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Getting students involved and excited about science
I am a preservice teacher and currently in school pursuing elementary education. As I am doing my field hours I have noticed it is quite difficult to get the students engaged and excited to do science lessons and experiments. Does anyone have any tips or strategies that have worked in the past?
550 Activity Points
I would make the lessons and activities hands-on. Get the students moving around and interacting with classmates. This will help build the energy in the room and keep the lessons engaging. Find out what the students interests are and build on that to meet their needs. Let the students have choice in the experiments they create and do. Let the students explore on their own and learn by doing.
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I agree! The more hands on activities you can incorporate as well as trying to integrate other subjects too!
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I have been teaching for over 25 years and Science is my passion. My tip to you would be to use everyday household items to make Science real to the students. For example, I have used a banana and mallet to demonstrate physical changes of matter.
385 Activity Points
I am student teaching this semester in a 5th grade classroom. I have spoken many times with the 5th grade Science teacher about what type of lesson he teacher as well as what strategies he uses to get the students engaged and motivated. He tells me that all of his lessons are written in the 5E model.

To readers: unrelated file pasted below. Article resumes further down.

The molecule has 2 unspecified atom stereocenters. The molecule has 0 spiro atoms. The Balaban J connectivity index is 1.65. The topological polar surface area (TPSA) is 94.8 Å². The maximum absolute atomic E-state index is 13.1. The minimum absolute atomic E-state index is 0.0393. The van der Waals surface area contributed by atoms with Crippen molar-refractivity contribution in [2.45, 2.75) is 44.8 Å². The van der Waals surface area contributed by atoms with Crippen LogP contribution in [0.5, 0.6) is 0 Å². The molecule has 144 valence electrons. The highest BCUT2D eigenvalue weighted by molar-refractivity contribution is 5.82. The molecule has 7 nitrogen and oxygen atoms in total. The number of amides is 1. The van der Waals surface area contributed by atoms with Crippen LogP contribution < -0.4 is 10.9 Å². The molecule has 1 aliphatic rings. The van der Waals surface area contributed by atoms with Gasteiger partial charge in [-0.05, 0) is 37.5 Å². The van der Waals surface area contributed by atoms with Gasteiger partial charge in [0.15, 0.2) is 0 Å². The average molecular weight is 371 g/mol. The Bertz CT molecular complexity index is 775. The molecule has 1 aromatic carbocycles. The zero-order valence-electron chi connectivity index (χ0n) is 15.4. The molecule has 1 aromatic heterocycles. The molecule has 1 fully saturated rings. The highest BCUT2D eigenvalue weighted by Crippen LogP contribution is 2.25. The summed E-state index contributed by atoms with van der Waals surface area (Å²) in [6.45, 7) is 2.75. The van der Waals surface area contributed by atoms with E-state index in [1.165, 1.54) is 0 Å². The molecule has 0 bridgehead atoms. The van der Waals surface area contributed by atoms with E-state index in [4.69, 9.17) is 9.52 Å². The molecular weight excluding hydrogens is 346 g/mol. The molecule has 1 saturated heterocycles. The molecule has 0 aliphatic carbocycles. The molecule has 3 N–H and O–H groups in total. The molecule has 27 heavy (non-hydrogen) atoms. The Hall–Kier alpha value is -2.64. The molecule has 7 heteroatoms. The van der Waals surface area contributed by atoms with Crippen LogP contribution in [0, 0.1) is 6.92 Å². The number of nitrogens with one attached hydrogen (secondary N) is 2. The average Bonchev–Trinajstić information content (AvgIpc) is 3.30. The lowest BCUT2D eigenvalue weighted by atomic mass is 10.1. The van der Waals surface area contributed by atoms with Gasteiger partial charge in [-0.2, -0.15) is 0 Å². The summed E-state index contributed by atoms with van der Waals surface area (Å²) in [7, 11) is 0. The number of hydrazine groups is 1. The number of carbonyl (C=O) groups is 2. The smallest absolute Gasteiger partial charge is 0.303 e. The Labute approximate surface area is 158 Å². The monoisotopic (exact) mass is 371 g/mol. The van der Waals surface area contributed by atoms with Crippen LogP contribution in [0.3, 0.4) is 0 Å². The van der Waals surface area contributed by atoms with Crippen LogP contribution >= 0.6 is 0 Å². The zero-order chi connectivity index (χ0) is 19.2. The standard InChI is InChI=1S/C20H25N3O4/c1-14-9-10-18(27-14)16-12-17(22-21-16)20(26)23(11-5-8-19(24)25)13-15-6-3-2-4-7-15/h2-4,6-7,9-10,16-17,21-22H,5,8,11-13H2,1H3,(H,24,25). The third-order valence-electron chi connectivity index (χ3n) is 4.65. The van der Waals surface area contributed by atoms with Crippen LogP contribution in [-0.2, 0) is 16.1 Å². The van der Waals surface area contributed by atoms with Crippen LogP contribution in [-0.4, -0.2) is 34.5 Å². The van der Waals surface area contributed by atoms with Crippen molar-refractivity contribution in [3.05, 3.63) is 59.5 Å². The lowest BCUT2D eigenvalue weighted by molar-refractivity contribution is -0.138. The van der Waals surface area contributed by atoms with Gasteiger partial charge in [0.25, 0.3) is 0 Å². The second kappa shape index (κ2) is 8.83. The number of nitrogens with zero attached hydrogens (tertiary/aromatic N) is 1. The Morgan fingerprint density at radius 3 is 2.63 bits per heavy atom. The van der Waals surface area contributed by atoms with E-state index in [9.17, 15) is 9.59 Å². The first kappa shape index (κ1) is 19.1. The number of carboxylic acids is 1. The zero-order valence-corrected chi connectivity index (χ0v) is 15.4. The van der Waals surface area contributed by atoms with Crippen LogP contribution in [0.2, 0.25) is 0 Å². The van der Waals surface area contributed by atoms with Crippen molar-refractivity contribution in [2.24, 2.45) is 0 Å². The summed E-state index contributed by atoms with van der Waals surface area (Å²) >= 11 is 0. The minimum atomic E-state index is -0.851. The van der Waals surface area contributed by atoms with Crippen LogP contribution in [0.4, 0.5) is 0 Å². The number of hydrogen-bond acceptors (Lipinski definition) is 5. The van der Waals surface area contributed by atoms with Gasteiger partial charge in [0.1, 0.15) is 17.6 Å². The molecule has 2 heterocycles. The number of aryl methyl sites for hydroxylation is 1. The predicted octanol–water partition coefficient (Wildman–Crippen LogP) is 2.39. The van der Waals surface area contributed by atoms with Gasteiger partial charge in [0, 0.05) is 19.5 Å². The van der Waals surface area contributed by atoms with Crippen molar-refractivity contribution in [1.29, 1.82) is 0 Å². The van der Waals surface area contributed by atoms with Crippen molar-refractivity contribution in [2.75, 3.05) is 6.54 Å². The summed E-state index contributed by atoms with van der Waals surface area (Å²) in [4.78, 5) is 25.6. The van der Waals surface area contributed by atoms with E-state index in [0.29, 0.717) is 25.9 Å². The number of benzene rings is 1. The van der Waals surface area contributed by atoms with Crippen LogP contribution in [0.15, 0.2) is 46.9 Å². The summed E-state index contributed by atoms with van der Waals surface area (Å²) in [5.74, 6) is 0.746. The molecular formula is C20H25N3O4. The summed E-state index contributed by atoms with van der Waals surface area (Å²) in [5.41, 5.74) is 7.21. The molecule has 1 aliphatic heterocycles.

If you do not know yet the 5E lesson model consists of:
Engagement: Getting the students interested
Exploration: Hands-on activities
Explanation: Questions or techniques you will use to help students make connections.
Elaboration:Students develop deeper understanding of the concepts. Vocabulary introduction and connection to their observations. Connection to daily life.
Evaluation: What you will use to see if the lesson was successfully understood.
The Science teacher has told me that what he does to get the students attention or peek their interest in the lesson is to play music or show a video that is connected to the lesson. overall he has ensured me that having students do many hands-on activities is the best way for the students to learn. He also said that when it is their turn to explore we should back off as much as possible so the students can take control of what they are learning and this way they can create deeper connections in their brains.
I really hope this helps.
1110 Activity Points
Hello Haley Maxwell,
Like the others have said, I believe having hands on activities will definitely get your students engaged about science. You also have to make the activities relevant to the students as well so it them becomes meaningful. I would also recommend using the 5E model for planning my lessons/activities.
145 Activity Points
I have found an article on how to make students engaged and excited to learn !
Make sure you're a very interactive teacher and you make it fun and engaging to learn. I have found that many experiments, and hands on activities have been helpful in the science classroom. Also, technology is a huge thing! Children love technology and it keeps them engaged and interested.
Hope this helps !
325 Activity Points
I also agree with the hands-on activities to get the students engaged. Another way that could work would be showing exciting videos or for the younger kids, reading a relatable book. Anything to really catch their attention can be beneficial.
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I agree with everyone else! By making your activities hands-on and allowing for the students to explore the topic is going to be a great way for you to engage your students more, allowing them to be more excited about the lessons, and your lessons won't be so boring to the students. They will want to participate more if they know they have the option to be doing more than just listening to you give your lesson!